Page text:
Over 100 years ago, Swedish immigrant Alfred Johnson established Johnson Orchards in the beautiful Yakima Valley. Alfred immigrated to America in 1889 and earned his citizenship by working for a short time in Grundy County, Iowa. He then moved to Whidbey Island, Washington and planted an orchard. A train trip into Eastern Washington brought a new opportunity for Alfred and his brothers to establish orchards in Yakima, Valley.
In the late 1890's, the railroad was selling irrigated land in Yakima, Washington. The railroad was offering free trips to the Yakima Valley to anyone who wanted to purchase land and plant orchards. Alfred and his brothers took the trip to Yakima, purchased 60 acres of land, built homes and established Johnson Orchards in 1904. Once the trees started producing, Alfred hauled apples to Seattle where they were packed in barrels with straw and shipped by boat to Sweden. He did this for several years. In 1916, Alfred built the warehouse that still stands today. He was an early member of the Yakima County Horticultural Union, which was a grower-owned fruit packing cooperative now known as Snokist Growers. We continue to be members and still deliver fruit to Snokist.
During the 1940's, new subdivisions starting sprouting up on Yakima's west side, bringing more people nearer to the orchard. Alfred's son, Roy, Sr., continued to direct market his fruit here at the warehouse. He also hauled fruit to sell at the Seattle Produce Market on Western Avenue, driving at night so he would arrive by 5 :00 A.M. when the market opened.
After serving in World War II, Alfred's grandson, Roy Jr., became a teacher in the Yakima school district. He helped out at the orchard on weekends and during the summer months. When Roy, Sr. died suddenly in 1959, Roy, Jr. quit teaching and came back to run the orchard full time. For the next 30 years Roy, Jr. and his wife, Donna, continued to direct market their cherries, pears and apples.
Roy, Jr. advertised fresh Yakima cherries in the Puget Sound area newspapers. Families from west of the Cascades made a tradition of coming to the orchard to purchase fresh cherries. Some of those same families, along with new ones, still make the trip each season. Roy also hauled fresh apples to the Seattle and Tacoma school districts to be used in the school lunch programs.
In 1980, Roy and Donna's son, Eric, came back to the farm to help with day to day operations. Today, Eric and his wife, Jill, have diversified the acreage to include most fruit crops grown in central Washington. We have several varieties of cherries, apricots, peaches, nectarines, pears, plums, pluots and apples that we direct market out of the same fruit packing warehouse Alfred built in 1916.
In 1998, Eric and Jill partnered with Virgil and Selma Umbarger and developed 40 acres of various tree fruits on Naches Heights.
In September 2004 we celebrated our 100th Anniversary with an open house showcasing our fresh fruit, fruit desserts, apple cider and cookbooks. Many past and current customers were on hand for the celebration along with present and former employees.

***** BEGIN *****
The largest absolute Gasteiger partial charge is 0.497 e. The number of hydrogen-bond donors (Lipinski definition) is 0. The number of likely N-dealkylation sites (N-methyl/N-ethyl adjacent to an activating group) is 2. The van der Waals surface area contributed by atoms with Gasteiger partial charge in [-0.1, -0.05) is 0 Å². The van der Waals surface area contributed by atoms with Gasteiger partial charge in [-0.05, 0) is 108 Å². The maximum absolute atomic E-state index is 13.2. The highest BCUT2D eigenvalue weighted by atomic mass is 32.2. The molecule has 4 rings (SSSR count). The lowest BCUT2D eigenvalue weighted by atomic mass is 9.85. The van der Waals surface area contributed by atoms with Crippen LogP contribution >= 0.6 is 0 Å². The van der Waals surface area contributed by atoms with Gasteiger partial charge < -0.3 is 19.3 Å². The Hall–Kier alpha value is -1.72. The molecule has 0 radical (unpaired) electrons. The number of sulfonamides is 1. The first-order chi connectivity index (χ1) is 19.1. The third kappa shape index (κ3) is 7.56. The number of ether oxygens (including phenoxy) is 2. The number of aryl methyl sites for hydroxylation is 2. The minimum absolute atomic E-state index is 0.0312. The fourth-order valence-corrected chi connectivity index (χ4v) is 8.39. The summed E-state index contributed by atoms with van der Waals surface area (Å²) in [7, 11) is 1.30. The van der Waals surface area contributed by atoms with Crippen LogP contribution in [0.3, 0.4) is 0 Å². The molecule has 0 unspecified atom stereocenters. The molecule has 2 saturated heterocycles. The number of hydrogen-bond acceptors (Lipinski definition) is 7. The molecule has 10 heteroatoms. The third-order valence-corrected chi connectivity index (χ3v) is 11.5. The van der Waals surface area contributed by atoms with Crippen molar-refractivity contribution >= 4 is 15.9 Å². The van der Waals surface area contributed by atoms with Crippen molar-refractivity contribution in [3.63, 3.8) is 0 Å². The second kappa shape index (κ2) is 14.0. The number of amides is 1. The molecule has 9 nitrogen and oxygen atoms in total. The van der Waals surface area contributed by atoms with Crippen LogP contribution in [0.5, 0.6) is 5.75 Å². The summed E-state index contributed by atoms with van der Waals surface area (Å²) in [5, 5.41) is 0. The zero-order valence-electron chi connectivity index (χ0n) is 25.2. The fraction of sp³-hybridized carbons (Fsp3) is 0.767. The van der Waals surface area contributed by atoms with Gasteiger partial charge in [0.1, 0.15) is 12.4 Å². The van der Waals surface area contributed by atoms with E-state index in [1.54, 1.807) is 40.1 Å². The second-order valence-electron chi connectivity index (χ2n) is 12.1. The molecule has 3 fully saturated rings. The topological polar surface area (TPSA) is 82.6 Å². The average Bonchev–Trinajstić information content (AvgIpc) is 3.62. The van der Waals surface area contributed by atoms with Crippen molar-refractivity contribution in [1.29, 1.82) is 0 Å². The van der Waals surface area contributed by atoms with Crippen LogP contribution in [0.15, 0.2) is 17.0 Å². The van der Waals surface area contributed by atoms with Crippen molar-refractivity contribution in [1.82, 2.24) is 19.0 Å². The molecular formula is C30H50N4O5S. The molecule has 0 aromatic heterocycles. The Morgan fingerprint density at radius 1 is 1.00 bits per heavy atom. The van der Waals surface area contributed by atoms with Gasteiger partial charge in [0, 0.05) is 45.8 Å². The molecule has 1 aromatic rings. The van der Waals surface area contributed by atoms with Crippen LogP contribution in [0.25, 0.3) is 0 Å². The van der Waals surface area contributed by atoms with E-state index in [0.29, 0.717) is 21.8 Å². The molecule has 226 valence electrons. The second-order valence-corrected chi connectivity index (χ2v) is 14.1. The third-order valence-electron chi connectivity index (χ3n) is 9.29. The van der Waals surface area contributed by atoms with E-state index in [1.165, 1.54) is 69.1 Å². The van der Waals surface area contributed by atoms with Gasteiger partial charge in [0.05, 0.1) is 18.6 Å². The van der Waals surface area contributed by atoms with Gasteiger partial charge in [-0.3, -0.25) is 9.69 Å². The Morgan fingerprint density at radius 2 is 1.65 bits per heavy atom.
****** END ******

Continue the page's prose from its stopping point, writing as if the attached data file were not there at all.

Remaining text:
A commercial kitchen was added in 2011.Â Jill and her daughter, Adrienne Engelhart, bake fresh pies and other sweet treats throughout the season.Â The kitchen is also home to Copper Pot Caramels, owned by Adrienne and Colleda Monick.
We are grateful for the many employees we've had over the years, including members of the Alberto Gutierrez family for more than 35 years of service, and our extended family members. We appreciate the many long time loyal customers. Our employees and customers have helped make the orchard a success through the years.
Many changes have occurred since Alfred established the orchards over 100 years ago. The dirt road that the wagons used to haul fruit to the warehouses is now a major 4 lane arterial through west Yakima. Neighboring orchards are gone, replaced with housing developments, condominiums and shopping centers; yet Johnson Orchards remains.
An oasis in the city and a place to step back in time. A place to enjoy the bountiful, mouthwatering fresh fruit of the Yakima Valley . We invite you to visit us at Johnson Orchards.
Lindsay Marie Schwehr
Delicious. Great pies. However. I don't know if I've just had bad luck but the apple pies are never actually filled. Always kind of hollow. Almost as though the bakery peeps don't know that you need a lot of apples. It's happened a few times.
We live in Oregon and go to Yakima occasionally during the year. We purchase our fruit there. It is of the best quality, the staff and owners always helpful and very nice. The peaches and apples are our favorites and the baked goods are hard to resist. It is especially nice to shop at a family business that cares about their customers. Thanks to them for such great customer sevice!
Awesome fruit and really good pies. Look in the freezer in the back for some excellent local meats.
The best cranberry/apple pie! Nice thick crust and not to sweet just right! Will get again!!
Martha Lake Baptist Church
Old family-owned you pick and tons of fresh picked fruit you can buy! Great pies! Made right there on the property. The crust looked kind of sturdy and I was worried it wouldn't be very good, but it was delicious! They're a little spendy, $25. But there is a $5 core charge for the pipe pan. Well worth 20 bucks! People who were working there were very very personable! And the fruit is to die for!